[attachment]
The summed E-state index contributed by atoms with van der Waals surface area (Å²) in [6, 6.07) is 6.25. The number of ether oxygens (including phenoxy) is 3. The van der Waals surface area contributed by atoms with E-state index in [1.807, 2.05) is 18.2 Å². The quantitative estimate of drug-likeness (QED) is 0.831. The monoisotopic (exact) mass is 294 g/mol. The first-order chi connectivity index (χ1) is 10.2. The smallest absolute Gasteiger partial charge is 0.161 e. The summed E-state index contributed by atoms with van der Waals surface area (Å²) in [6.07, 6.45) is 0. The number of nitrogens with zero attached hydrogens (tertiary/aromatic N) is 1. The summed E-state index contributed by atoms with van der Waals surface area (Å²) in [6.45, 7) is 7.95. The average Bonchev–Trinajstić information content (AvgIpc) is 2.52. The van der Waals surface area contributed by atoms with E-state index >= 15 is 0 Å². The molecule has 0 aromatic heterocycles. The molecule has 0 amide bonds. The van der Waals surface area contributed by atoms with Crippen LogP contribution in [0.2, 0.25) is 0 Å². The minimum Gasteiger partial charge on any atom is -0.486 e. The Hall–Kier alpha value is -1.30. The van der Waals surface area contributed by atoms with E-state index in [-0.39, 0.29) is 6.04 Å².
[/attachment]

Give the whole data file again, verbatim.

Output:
The summed E-state index contributed by atoms with van der Waals surface area (Å²) in [6, 6.07) is 6.25. The number of ether oxygens (including phenoxy) is 3. The van der Waals surface area contributed by atoms with E-state index in [1.807, 2.05) is 18.2 Å². The quantitative estimate of drug-likeness (QED) is 0.831. The monoisotopic (exact) mass is 294 g/mol. The first-order chi connectivity index (χ1) is 10.2. The smallest absolute Gasteiger partial charge is 0.161 e. The summed E-state index contributed by atoms with van der Waals surface area (Å²) in [6.07, 6.45) is 0. The number of nitrogens with zero attached hydrogens (tertiary/aromatic N) is 1. The summed E-state index contributed by atoms with van der Waals surface area (Å²) in [6.45, 7) is 7.95. The average Bonchev–Trinajstić information content (AvgIpc) is 2.52. The van der Waals surface area contributed by atoms with E-state index >= 15 is 0 Å². The molecule has 0 aromatic heterocycles. The molecule has 0 amide bonds. The van der Waals surface area contributed by atoms with Crippen LogP contribution in [0.2, 0.25) is 0 Å². The minimum Gasteiger partial charge on any atom is -0.486 e. The Hall–Kier alpha value is -1.30. The van der Waals surface area contributed by atoms with E-state index in [-0.39, 0.29) is 6.04 Å².